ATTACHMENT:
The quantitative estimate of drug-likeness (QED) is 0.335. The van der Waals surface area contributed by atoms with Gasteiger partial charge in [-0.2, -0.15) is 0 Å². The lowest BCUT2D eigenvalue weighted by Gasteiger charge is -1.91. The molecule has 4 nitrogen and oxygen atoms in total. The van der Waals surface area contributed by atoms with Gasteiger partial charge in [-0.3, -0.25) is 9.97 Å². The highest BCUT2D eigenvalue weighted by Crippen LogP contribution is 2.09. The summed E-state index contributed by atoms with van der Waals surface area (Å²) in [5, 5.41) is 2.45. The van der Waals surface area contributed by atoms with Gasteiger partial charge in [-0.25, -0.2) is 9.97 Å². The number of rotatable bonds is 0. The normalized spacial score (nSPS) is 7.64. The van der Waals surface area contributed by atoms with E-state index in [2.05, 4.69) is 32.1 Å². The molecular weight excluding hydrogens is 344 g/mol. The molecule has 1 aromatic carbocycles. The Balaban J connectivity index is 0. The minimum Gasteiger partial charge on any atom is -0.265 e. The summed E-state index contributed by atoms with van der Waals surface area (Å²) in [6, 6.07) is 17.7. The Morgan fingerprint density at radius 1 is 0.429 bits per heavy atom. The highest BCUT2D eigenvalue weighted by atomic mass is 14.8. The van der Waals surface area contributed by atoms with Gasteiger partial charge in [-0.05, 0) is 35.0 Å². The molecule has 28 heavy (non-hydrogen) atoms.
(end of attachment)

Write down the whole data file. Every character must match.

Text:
The quantitative estimate of drug-likeness (QED) is 0.335. The van der Waals surface area contributed by atoms with Gasteiger partial charge in [-0.2, -0.15) is 0 Å². The lowest BCUT2D eigenvalue weighted by Gasteiger charge is -1.91. The molecule has 4 nitrogen and oxygen atoms in total. The van der Waals surface area contributed by atoms with Gasteiger partial charge in [-0.3, -0.25) is 9.97 Å². The highest BCUT2D eigenvalue weighted by Crippen LogP contribution is 2.09. The summed E-state index contributed by atoms with van der Waals surface area (Å²) in [5, 5.41) is 2.45. The van der Waals surface area contributed by atoms with Gasteiger partial charge in [-0.25, -0.2) is 9.97 Å². The number of rotatable bonds is 0. The normalized spacial score (nSPS) is 7.64. The van der Waals surface area contributed by atoms with E-state index in [2.05, 4.69) is 32.1 Å². The molecular weight excluding hydrogens is 344 g/mol. The molecule has 1 aromatic carbocycles. The Balaban J connectivity index is 0. The minimum Gasteiger partial charge on any atom is -0.265 e. The summed E-state index contributed by atoms with van der Waals surface area (Å²) in [6, 6.07) is 17.7. The Morgan fingerprint density at radius 1 is 0.429 bits per heavy atom. The highest BCUT2D eigenvalue weighted by atomic mass is 14.8. The van der Waals surface area contributed by atoms with Gasteiger partial charge in [-0.05, 0) is 35.0 Å². The molecule has 28 heavy (non-hydrogen) atoms.